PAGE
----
NATO Parliamentary Assembly


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     A.  PIRACY 
     C.  YEMEN 
     D.  IRAQ 
     E.  IRAN 






I.               INTRODUCTION

1.  The security of the Gulf and the Arabian Peninsula is of strategic importance to the Alliance.  However, the region’s volatile security situation raises significant concern among the Allies and the international community.  The instability of Iraq and Yemen, Iran, the continuing threat posed by internationally active terrorist groups as well as the piracy off the Horn of Africa are factors that contribute to the challenging security situation.

2.  This paper assesses the current political and security environment in the Gulf and the Arabian Peninsula and briefly illustrates NATO’s current role in the Gulf, particularly the Istanbul Co-operation Initiative (ICI)[1].  Your Rapporteur makes some suggestions on how the Alliance could increase its contribution to the security of the region and concludes that an enlarged NATO approach and presence in the Gulf should be based upon shared interests and mutual trust with a focus on diplomacy, security co-operation and co-ordination with Gulf State actors.



3.  Abundant energy resources and their geographic location as a hub for international business and shipping make the Gulf and the Arabian Peninsula of strategic importance to NATO.  The Gulf holds approximately 60% of the world’s proven oil and about 45% of its natural gas reserves.  The European Allies currently import approximately 20% of their energy from the Gulf, a figure which is predicted to increase to 45% by 2030.  The US imports roughly 17% of its oil from the region.  Japan, a “Global Partner for NATO”, heavily depends on Middle Eastern energy resources as does China which is already the largest energy importer from the region.  The strategic significance of the region will increase, not least because of the region's vital role in the world economy.  According to estimates by the International Energy Agency (IEA), the world’s primary energy needs are expected to grow by 55% between 2005 and 2030.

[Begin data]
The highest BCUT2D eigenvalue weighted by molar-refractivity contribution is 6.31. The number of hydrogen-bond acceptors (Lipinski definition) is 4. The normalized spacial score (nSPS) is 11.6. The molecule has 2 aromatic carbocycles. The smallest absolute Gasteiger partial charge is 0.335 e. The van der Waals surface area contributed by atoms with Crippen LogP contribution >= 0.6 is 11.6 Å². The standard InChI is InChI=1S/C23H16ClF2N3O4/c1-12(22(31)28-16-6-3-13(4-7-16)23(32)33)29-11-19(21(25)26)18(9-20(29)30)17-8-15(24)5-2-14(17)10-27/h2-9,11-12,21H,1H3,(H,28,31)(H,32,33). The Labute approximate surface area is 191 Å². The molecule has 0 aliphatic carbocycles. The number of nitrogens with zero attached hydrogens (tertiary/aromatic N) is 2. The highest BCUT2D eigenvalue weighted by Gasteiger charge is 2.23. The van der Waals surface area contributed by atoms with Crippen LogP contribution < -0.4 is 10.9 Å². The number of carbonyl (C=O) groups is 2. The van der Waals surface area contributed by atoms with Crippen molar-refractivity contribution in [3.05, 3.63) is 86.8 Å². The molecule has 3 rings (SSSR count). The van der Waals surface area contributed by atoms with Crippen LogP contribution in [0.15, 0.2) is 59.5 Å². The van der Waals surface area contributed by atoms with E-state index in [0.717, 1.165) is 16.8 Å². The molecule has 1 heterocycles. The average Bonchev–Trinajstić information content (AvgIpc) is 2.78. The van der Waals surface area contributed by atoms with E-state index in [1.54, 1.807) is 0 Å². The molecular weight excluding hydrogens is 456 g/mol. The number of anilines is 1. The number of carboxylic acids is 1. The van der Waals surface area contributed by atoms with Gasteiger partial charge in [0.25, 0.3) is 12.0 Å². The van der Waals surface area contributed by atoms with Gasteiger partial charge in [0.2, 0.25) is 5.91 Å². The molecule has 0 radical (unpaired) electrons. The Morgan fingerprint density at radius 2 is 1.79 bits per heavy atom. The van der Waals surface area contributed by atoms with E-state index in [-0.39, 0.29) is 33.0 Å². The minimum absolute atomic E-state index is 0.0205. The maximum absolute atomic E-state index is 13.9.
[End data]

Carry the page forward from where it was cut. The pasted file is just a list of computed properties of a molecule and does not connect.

4.  The strategic relevance of the region also derives from its function as a hub for transportation.  According to the International Navigation Authority (INA), 10% of all international trade moves through the region.  The Strait of Hormuz in the Gulf and the Bab al-Mandab which connects the Red Sea with the Gulf of Aden are two pivotal waterways for the transport of energy.  A substantial part of global oil exports, approximately 3.3 million barrels of oil per day (MMbd), pass through the Gulf of Aden.  At its narrowest point, the Bab al-Mandab strait, the Gulf of Aden is only 28km wide.  Similarly, the Strait of Hormuz, which facilitates 40% of the global seaborne oil trade and all of the Gulf’s liquefied natural gas (LNG) exports, is only 50km wide at its narrowest point.